Often during family law cases involving children, parents will argue over how the issue of child support and gross income should be resolved. When people live in separate households it is common for one parent to pay child support to the other. Each State has its own method and guidelines for calculating child support. In Arizona, child support is calculated pursuant to A.R.S. § 25-320 and the Arizona Child Support Guidelines. Often people will argue over what the gross income of the parties may be for calculation purposes. The Arizona Child Support Guidelines spends a significant amount of time defining what is included in the gross income of the parties and what adjustments should be made to a parent’s gross income for calculation purposes. The problem is that people will read the beginning of paragraph A under the section regarding determining gross income, i.e. “Gross income from any source….”, but they do not read the entire paragraph or the other remaining sections of what may not be considered as gross income. The issue of overtime often will arise in an argument as to whether or not that income should be included in the child support calculation. Under the Arizona Child Support Guidelines, it states that “Each parent should have the choice of working additional hours through overtime or at a second job without increasing the child support award.” The problem is that the next sentence is “[t]he court may, however, consider income actually earned that is greater than would have been earned by full-time employment if that income was historically earned from a regular schedule and is anticipated to continue into the future. “ These two conflicting sentences alone are one reason why people argue over this issue. It is this language that, at times, will cause problems in calculating a parent’s gross income. Attorneys and their clients should then turn to case law for guidance regarding these issues. Often people get so caught up with the language of the Arizona Child Support Guidelines, they forget to access case law to assist them. One case that is helpful in providing guidance in this situations regarding overtime and “full-time employment” is McNutt v. McNutt, 203 Ariz. 28, 49 P.3d 300 (Div. 1, 2002).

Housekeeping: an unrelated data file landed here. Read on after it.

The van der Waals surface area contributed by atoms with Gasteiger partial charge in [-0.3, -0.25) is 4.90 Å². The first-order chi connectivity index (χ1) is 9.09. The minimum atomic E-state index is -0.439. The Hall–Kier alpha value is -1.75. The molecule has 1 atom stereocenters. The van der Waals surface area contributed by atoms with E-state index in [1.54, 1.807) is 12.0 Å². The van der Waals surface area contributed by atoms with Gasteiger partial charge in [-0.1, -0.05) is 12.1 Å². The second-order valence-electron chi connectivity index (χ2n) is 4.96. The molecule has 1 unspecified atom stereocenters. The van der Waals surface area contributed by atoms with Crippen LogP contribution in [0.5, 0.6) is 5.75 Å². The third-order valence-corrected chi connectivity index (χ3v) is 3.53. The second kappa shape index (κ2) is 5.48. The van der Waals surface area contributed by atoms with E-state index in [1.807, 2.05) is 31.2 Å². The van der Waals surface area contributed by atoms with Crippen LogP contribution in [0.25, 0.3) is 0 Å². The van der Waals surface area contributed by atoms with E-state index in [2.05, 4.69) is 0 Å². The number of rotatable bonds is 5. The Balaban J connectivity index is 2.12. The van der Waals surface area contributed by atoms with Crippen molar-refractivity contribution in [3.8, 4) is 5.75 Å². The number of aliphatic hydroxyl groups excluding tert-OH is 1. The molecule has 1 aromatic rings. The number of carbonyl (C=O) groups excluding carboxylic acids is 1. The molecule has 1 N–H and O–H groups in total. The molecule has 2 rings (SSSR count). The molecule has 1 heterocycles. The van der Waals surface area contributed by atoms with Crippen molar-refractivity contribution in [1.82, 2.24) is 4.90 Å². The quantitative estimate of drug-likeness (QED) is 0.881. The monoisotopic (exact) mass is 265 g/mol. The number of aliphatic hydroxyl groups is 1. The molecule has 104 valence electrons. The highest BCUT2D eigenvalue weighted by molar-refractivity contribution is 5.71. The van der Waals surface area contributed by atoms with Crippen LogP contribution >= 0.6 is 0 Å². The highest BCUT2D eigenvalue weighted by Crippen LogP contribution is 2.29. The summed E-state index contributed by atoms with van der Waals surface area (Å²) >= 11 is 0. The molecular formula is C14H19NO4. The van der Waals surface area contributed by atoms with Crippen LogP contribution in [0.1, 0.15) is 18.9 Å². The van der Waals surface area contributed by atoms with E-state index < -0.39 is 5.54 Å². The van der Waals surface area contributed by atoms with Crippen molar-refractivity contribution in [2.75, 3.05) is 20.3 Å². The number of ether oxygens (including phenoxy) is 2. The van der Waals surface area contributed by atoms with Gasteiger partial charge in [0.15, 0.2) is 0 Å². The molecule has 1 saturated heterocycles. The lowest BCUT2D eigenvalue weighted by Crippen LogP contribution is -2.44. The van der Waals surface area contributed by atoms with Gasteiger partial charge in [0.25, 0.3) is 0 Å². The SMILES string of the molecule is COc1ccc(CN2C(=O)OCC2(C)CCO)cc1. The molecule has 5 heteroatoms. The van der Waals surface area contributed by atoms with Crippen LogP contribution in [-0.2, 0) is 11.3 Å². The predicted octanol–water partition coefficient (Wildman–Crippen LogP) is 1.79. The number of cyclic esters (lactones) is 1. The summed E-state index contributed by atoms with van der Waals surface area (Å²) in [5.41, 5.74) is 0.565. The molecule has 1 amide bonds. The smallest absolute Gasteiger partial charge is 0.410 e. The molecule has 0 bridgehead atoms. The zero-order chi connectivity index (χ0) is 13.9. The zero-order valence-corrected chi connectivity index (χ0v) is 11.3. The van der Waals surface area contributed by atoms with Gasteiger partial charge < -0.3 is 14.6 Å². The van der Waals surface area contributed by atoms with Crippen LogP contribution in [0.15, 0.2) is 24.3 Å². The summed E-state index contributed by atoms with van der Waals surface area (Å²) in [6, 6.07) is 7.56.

This blog should be used for information purposes only. It does not create an attorney-client relationship with any reader and should not be construed as legal advice. If you need legal advice regarding your own particular situation, please feel free to contact attorney Sheri D. Shepard at (480) 461-5332 or at www.udallshumway.com.